An American soldier admitted that he may have hit and killed a Japanese man in southern Okinawa, the New York
James Woodward, the commander of the U.S. base in Okinawa informed Japanese police that a soldier was arrested in connection with a hit-and-run that killed a 66 year old man, ABC News said.
Japan's Prime Minister Yukio Hatoyama demanded that the U.S. military hand the suspect over to Japanese police, ABC News said.
The U.S. does not have to hand over American personnel accused of a crime that occurred off-base unless they are charged, the New York Times said.
Several crimes, including rapes by U.S. personnel, have sparked protest in Okinawa for years, ABC News said.
NEW YORK -- The Obama administration announced Friday that it will prosecute the accused mastermind behind the 9/11 attacks in federal court, blocks away from where the World Trade Center was destroyed, the New York Times said.
Attorney General Eric Holder will ask for the death penalty when prosecuting Khalid Sheikh Mohammed and four others in what could be one of the highest profile federal court trials of American history, the Philadelphia Inquirer said.
The Sept. 11 attack on the World Trade Center killed nearly 2,872 people, the Philadephia Inquirer said.
Five other detainees will be prosecuted before a military commission, the New York Times said.
In an obituary about a civil rights activist, the Star Tribune reporter emphasizes Zev Aelony's fight for civil rights in the 1960s.
The lead is not a standard obituary lead; it is an alternative lead that starts with a quote of a hebrew phrase, "Tikkun olam," which means to mend a broken world. Although the rule of thumb is to never start an article with a quote, this works well because it opens the article in focus of Aelony's will to mend problems through activism.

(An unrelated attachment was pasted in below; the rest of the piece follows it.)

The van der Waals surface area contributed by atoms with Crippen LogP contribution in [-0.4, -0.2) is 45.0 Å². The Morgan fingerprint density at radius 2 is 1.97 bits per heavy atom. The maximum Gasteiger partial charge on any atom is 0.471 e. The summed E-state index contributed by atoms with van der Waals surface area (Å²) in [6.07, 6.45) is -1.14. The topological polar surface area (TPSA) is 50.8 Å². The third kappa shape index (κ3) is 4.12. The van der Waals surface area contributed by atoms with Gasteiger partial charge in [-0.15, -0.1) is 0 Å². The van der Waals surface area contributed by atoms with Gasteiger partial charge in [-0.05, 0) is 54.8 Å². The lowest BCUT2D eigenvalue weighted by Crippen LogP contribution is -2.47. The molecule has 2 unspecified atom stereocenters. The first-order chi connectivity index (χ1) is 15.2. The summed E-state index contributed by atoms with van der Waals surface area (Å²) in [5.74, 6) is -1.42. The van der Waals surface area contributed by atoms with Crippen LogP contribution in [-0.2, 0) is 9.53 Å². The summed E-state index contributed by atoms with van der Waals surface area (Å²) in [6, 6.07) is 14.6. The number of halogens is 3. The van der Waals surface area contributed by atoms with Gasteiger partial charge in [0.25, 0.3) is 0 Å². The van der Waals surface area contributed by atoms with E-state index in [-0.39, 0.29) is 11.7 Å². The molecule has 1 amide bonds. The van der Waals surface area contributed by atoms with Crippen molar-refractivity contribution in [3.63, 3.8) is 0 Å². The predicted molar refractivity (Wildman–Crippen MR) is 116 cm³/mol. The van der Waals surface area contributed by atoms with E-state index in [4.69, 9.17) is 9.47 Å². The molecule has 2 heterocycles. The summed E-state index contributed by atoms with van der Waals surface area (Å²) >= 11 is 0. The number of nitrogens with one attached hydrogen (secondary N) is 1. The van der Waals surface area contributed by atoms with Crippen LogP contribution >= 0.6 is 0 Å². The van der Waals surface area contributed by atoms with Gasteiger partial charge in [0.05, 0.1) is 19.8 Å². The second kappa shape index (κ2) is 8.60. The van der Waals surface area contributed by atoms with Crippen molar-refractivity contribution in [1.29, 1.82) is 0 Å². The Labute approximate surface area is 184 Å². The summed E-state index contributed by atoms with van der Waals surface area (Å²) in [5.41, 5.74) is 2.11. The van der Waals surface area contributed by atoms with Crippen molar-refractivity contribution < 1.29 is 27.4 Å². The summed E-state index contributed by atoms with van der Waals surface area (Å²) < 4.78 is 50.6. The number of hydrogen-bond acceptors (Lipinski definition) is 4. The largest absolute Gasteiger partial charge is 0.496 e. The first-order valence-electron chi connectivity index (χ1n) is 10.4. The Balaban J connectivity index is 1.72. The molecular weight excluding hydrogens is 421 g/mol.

The obituary includes a lot of information about the activism in his life, but does not list his experiences as a resume might have. The information is not attributed.
Aelony's wife, Karen, family, friends and fellow activists are quoted and attributed.
TALLAHASSEE, Fla. -- Two juvenile offenders will appeal Monday to the Supreme Court about their sentence for life in prison, the New York Times said.
Joe Sullivan, who committed rape at 13, and Terrance Graham, who committed armed burglary at 16, argue that the Eighth Amendment bans cruel and unusual punishment, which means they should not be sentenced to die in prison for crimes other than homicide, the New York Times said.
About 2,700 juveniles are facing life sentences in the United States -- a punishment no other nation in the world has, Newsweek said.
Sullivan, now 33, and Graham, now 22, are serving life sentences without parole and hope their case can open the door to a revised sentence, Newsweek said.
The Supreme Court has generally allowed states to determine punishment for crimes, the New York Times said.